Stuart» Not at this time. It has not been proven that the one-stop shop approach is viable over the long term. Opportunities to bundle like services will always be attractive, but in the end, excellent performance in a given area will win repeat business.

Griscti» I believe that the "one stop shop" is still the ideal, but I do not believe that any vendor has been successful in developing it. There is too much specialization required in certain categories, particularly when it comes to technology, for one vendor to be able to do everything well.

Lynch» Pfizer tends to focus on the specific strengths of individual providers. There is a legitimate concern about putting all our eggs in one basket. However, we do evaluate all opportunities and, where it makes good business sense, we are prepared to consolidate activities. Gaining experience and confidence from working with a supplier is a key element in this process.

Miller» Will global models develop—for example, a model in which providers are chosen to fulfill manufacturing, testing, or development needs using a full global network of sites? Could a contract manufacturing organization (CMO) such as Lonza, with facilities in the US, Europe, China, and India be advantaged?

Stuart» Possibly, but in order for this to be realized, the level of sophistication of integration across provider sites will need to increase dramatically. We continue to see more "site-based" operations as the current norm, despite efforts by providers to integrate their network.

Griscti» I think global models will be developed—some already exist. It's the next step down from the "one stop shop." If one vendor can't do everything, there is logic in having them do everything they can reliably do well on a global basis.

Risk-sharing agreements

Miller» Will pharmaceutical companies and CROs/CMOs engage in risk-sharing arrangements?

Stuart» Yes. This is where significant opportunity lies. The challenge is the ability for the provider to be able to work from a position of financial strength to carry meaningful shared risked in the arrangement.

Griscti» Absolutely, they are already doing so. The providers, or at least the big ones, recognize this as a way to become embedded in the pharmaceutical company and to take their relationship to a new level, making themselves more difficult to disengage.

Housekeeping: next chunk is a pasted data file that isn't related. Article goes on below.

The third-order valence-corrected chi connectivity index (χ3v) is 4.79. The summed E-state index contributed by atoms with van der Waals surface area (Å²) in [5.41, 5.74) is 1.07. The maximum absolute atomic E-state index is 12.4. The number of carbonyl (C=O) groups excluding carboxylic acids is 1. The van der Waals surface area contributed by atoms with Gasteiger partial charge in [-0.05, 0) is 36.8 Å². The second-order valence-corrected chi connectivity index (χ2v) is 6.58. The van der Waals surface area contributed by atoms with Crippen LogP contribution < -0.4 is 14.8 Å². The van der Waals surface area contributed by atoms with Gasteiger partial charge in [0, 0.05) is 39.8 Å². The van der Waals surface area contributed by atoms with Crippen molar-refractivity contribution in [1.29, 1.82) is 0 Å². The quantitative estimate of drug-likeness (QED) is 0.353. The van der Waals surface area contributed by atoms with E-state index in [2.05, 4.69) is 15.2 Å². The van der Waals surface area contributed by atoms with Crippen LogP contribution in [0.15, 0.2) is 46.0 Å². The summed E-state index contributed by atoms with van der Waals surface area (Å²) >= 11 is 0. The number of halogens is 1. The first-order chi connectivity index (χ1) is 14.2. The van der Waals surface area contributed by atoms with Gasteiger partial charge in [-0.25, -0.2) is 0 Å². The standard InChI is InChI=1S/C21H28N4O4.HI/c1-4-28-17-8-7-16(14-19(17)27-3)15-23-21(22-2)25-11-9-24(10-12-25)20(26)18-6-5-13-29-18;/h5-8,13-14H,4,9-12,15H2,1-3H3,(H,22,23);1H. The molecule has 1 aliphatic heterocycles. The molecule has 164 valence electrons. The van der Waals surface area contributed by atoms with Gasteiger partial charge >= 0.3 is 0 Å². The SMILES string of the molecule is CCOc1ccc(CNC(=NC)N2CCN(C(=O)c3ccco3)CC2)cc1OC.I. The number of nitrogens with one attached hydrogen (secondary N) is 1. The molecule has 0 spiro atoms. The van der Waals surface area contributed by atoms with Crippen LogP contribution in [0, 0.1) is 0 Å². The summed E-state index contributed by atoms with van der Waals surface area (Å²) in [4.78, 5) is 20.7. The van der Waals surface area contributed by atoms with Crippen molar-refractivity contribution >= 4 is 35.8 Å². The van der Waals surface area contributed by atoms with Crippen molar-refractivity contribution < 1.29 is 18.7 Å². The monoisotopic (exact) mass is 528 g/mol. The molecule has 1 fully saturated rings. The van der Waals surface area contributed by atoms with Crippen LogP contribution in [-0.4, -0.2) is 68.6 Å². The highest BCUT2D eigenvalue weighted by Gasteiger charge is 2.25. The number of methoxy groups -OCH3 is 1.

Lynch» I believe this mechanism is fairly well established already. It makes sense that both parties have a stake in the success of a project, either by sharing development expenses and revenues, or via a series of milestone payments.

Divestiture plans

Miller» Do you foresee more divestiture of facilities to start-up or established CMOs?

Stuart» As consolidation of the pharmaceutical industry continues, asset divesture will continue to be a factor for new and growing CMOs. CMOs should be careful when acquiring these assets, which are often being eliminated from internal networks due to excess capacity. In the mid-to-late 1990s, there was a similar shift in ownership of manufacturing capacity in the contract manufacturing industry for electronics. The suppliers that emerged strongest from this restructuring of the value chain were those that offered services in design, engineering, and after-market services as compared with those who attempted to build a business model strictly on manufacturing.

Griscti» Yes. I do not think the frequency will increase dramatically over what we have seen historically, but I do expect to see it happen.

Niche providers

Miller» What kinds of capabilities will niche providers need to have?

Stuart» Beyond the traditional niches of technology specific capabilities, I believe the ability for providers to create offerings around speed and flexibility of project delivery will be the next big opportunity to create highly valued niches.

Griscti» As I noted, there will likely always be a place for the specialist. I think the market will get much more competitive for them and it will be harder for them to survive, but I also expect that we will continue to use them, particularly when it comes to a complicated therapeutic or technology area.

Near-term challenges

Miller» During the next five years, what would you identify as the greatest challenges facing pharmaceutical manufacturers in managing an increasingly global supply chain? In particular, what role do you see for CMOs and other contract service providers (e.g., third-party logistics providers) in helping to manage that supply chain?

Stuart» Establishing fit-for-purpose facilities and networks that are readily adaptable to changing market and customer needs. Single purpose and product/technology specific facilities are too expensive to sustain in such a rapidly changing market.

Griscti» Those that can assist with lowering cost and/or easing transport into countries around the world will have a role in the process.

Lynch»There are two key areas here to consider. One is balancing the benefit of outsourcing with the added complexity of a longer supply chain. You need to factor in lead times, shipping costs, inventory levels, and the ability to respond in a timely manner to changes in demand and to new business opportunities. The other area to consider is risk management and business-continuity planning. How well do you understand inherent risk in your supply chain? Are you prepared to commit the resources to effectively manage that risk? Building trust and a strong working relationship with suppliers is key to addressing these questions.

For more on this topic, see the online exclusive, "Issue Extra: Executive Roundtable-The Future of Pharmaceutical CMC Outsourcing"

Jim Miller President of PharmSource Information Services, Inc., and publisher of Bio/Pharmaceutical Outsourcing Report, tel. 703.383.4903, info@pharmsource.com